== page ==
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Propofol induces the ferroptosis of colorectal cancer cells by downregulating STAT3 expression

  • Authors:
    • Xining Zhao
    • Fei Chen
  • View Affiliations

  • Published online on: September 8, 2021
  • Article Number: 767
  • Copyright: © Zhao et al. This is an open access article distributed under the terms of Creative Commons Attribution License.

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Propofol is a commonly used intravenous anesthetic agent that can also suppress the proliferation of various human cancer types, including colorectal cancer (CRC). The present study aimed to investigate whether propofol could induce the ferroptosis of CRC cells by regulating signal transducer and activator of transcription 3 (STAT3). STAT3 expression in normal and CRC tissues was measured. Human normal colonic epithelial NCM460 cells and human CRC SW480 cells were exposed to different concentrations of propofol and then cell viability was detected. SW480 cells were transfected with a vector overexpressing STAT3 and treated with propofol, and the cell viability, colony formation, cell proliferation, iron level, ROS production and ferroptosis of these cells and control cells were evaluated. Overall, the results showed that STAT3 was highly expressed in CRC tissues. Propofol exerted no marked effect on NCM460 cell viability, but inhibited SW480 cell viability in a concentration‑dependent manner. Meanwhile, STAT3 was downregulated by propofol in a concentration‑dependent manner. Propofol also inhibited CRC cell proliferation and colony formation, and enhanced cellular iron and ROS levels. Additionally, the expression of proteins involved in ferroptosis was also altered by propofol, including the upregulation of CHAC1 and PTGS2 expression in CRC cells, and the inhibition of GPX4 expression. However, STAT3 overexpression blocked the effect of propofol on CRC cells. In conclusion, propofol may trigger the ferroptosis of CRC cells by downregulating STAT3 expression.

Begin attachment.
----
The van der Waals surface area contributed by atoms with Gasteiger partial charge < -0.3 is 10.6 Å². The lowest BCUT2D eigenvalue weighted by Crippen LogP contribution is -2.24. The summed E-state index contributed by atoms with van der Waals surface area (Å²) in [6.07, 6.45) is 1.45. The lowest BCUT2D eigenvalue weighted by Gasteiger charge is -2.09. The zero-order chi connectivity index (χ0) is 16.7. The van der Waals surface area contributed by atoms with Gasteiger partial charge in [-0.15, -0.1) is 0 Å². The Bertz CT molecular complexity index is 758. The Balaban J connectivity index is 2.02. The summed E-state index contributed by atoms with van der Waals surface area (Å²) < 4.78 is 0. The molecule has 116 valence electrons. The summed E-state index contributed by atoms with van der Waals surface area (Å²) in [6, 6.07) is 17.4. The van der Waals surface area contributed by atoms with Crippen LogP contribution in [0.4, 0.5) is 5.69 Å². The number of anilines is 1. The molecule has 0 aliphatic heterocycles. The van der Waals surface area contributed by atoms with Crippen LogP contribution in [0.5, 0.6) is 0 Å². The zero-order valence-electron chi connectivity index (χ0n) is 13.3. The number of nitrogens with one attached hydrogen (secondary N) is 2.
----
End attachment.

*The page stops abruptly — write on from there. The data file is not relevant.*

Colorectal cancer (CRC) is a common malignant tumor of the gastrointestinal tract that is characterized by high incidence and mortality rates; as developing countries continue to progress, the incidence of colorectal cancer is estimated to increase to 2.5 million new cases worldwide by 2035 (1,2). The early symptoms of CRC may not be obvious; however, as the cancer progresses, symptoms such as the presence of blood in the stool, diarrhea, changes in bowel habits, local abdominal pain and anemia appear, which seriously affect the health and quality of life of the patients (2). To improve the treatment efficacy of CRC, chemotherapy, radiation and surgical resection are often used in combination. However, conventional treatments are usually accompanied by severe side effects, toxicity or chemotherapy resistance (3). Therefore, identifying novel drugs that are effective in CRC and have a favorable toxicity profile remains a priority for researchers.